Araceli Camargo, lab director at The Centric Lab, highlights the significance of neurodiversity in the workplace ahead of this year’s British Council for Offices Annual Conference in Berlin (23-25 May, follow #BCOconference on Twitter for live PW coverage).
Neurodiversity is a movement that emerged from the work of Judy Singer, a sociologist and a person on the autistic spectrum. She proposed that people who are “neurologically different represent a new addition to the familiar political categories of class, gender, and race.” Whilst the movement includes those with dyslexia, dyspraxia, attention deficit disorder, and tourette syndrome, the prominent focus in terms advocacy is on autism spectrum disorder (ASD). ASD is clinically classified as a neurodevelopmental disorder with an estimated 1% of prevalence across most populations. The core symptoms include differences in social communication, the presence of restricted and repetitive interests or activities, and sensory anomalies.
It is important to note that ASD varies widely from person to person, as every individual has specific comorbidities, environmental influences, and predilections. Therefore, it is crucial that organisations see them as individuals rather than in socio-cultural stereotypes.
The neurodiverse movement seeks to inform the general public about what it is like living with a neurodevelopmental disorder. With the purpose of creating better social support mechanisms, changing cultural perceptions, and generating more empathy amongst those around them and those who treat them. More recently the movement has focused on creating more employment opportunities as well as advocating for workspace environments to be more responsive to their needs.
What does the neurodiversity movement mean for workspace environments and more specifically for building owners? More companies are turning their attention and employment strategies towards hiring people with ASD, ranging from media companies, technology firms, to government. Companies like SAP are purposefully creating hiring programmes to attract and retain workers on the autism spectrum, SAP’s goal is for at least 1% of their workforce to be ASD. This is an unprecedented and positive change to the workforce catalysed by the need to hire the very best talent to solve ever rising complex problems. Furthermore, it provides an opportunity for society to be more forward thinking about the wide range of human intellect and capacity. Everyone, who is willing to work, should have an opportunity to do so.
If companies are making a determined effort to hire people who are non-normative, then workspace environments will need to change to support the needs of this new workforce. There are two reasons building owners will need to adapt. The first is from a health perspective, buildings should contribute to a person’s wellbeing, which includes supporting diverse mental needs. This translates as minimising environmental stressors, which could potentially affect focus, concentration, and overall work performance. The second is to sustain a competitive edge. HR executives have started to use workspace environments as a recruitment and retention tool, therefore building owners need to understand how this plays a role in the amenities they offer potential new occupiers.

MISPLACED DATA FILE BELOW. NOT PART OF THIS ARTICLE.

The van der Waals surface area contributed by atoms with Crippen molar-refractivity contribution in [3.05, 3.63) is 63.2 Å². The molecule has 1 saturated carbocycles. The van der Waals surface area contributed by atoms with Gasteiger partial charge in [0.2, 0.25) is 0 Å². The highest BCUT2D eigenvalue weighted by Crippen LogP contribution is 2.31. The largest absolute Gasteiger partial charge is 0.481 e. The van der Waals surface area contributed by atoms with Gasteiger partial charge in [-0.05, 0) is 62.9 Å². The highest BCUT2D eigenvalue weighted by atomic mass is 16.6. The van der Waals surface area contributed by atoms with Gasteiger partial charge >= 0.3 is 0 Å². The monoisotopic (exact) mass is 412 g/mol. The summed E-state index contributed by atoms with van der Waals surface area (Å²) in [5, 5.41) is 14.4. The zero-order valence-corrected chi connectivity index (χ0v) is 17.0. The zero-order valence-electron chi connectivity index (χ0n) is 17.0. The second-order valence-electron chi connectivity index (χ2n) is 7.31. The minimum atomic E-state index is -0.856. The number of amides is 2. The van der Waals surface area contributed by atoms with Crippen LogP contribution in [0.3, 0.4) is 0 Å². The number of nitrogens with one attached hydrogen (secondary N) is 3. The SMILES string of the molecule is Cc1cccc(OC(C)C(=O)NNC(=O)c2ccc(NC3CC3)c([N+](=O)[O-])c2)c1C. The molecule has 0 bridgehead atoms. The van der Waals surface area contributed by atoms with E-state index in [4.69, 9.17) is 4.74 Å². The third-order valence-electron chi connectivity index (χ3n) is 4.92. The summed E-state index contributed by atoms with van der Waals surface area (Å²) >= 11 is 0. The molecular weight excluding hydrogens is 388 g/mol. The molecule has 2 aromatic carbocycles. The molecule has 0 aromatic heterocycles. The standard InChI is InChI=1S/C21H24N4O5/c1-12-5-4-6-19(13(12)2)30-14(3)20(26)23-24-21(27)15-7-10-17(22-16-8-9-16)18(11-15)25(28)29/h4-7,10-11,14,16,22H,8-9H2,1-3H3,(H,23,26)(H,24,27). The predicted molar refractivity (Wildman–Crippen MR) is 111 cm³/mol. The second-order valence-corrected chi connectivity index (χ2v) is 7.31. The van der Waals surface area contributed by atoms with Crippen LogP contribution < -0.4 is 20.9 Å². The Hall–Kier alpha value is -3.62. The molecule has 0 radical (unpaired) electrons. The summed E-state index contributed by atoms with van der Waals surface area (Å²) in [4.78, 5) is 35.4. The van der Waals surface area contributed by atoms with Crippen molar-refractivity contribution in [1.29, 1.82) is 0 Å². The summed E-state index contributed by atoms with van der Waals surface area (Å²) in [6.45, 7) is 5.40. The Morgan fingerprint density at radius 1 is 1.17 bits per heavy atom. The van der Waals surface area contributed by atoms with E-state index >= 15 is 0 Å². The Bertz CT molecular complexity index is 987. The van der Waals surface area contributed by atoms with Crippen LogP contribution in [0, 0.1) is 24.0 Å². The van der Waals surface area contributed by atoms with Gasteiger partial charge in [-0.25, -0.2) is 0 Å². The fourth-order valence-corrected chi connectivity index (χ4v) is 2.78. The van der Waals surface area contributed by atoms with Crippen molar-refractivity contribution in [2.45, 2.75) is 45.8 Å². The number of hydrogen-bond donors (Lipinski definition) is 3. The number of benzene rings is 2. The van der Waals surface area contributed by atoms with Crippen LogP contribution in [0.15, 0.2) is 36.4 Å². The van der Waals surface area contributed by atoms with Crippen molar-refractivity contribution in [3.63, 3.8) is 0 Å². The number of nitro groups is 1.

More scientific approach
When catering for a demographic like those with ASD, the industry will need to employ a more scientific and strategic approach to ensure that workspaces are fit for purpose. There are three particular physical elements to focus on, which will provide the neurodiverse community with a physical environment that is welcoming, better for their wellbeing, and enabling of the cognitive capacity.
The first to consider how different light intensities affect certain cognitive aspects of people with ASD, to help create the right visual comfort for a given task. The second is noise, some people with ASD find certain types of noise as points of stress, which in turn could have an effect on their symptomatology and ability to sustain focus on a task. Finally, there is wayfinding to consider. Recent studies have indicated that people with ASD differ in their navigation strategies. This means building providers and designers should consider these differences when deciding wayfinding strategies for a workspace to avoid disorientation and feelings of stress or anxiety.
We now have the technology and science available to create work environments that are adaptable, functional and supportive to a wide range of people. We should strip the old mentality that buildings should run at the lowest cost possible and consider how a building enables and supports people.
Find out more about the topic of neuodiversity in the workplace in Camargo’s session at this year’s British Council for Offices Annual Conference in Berlin, 23-25 May.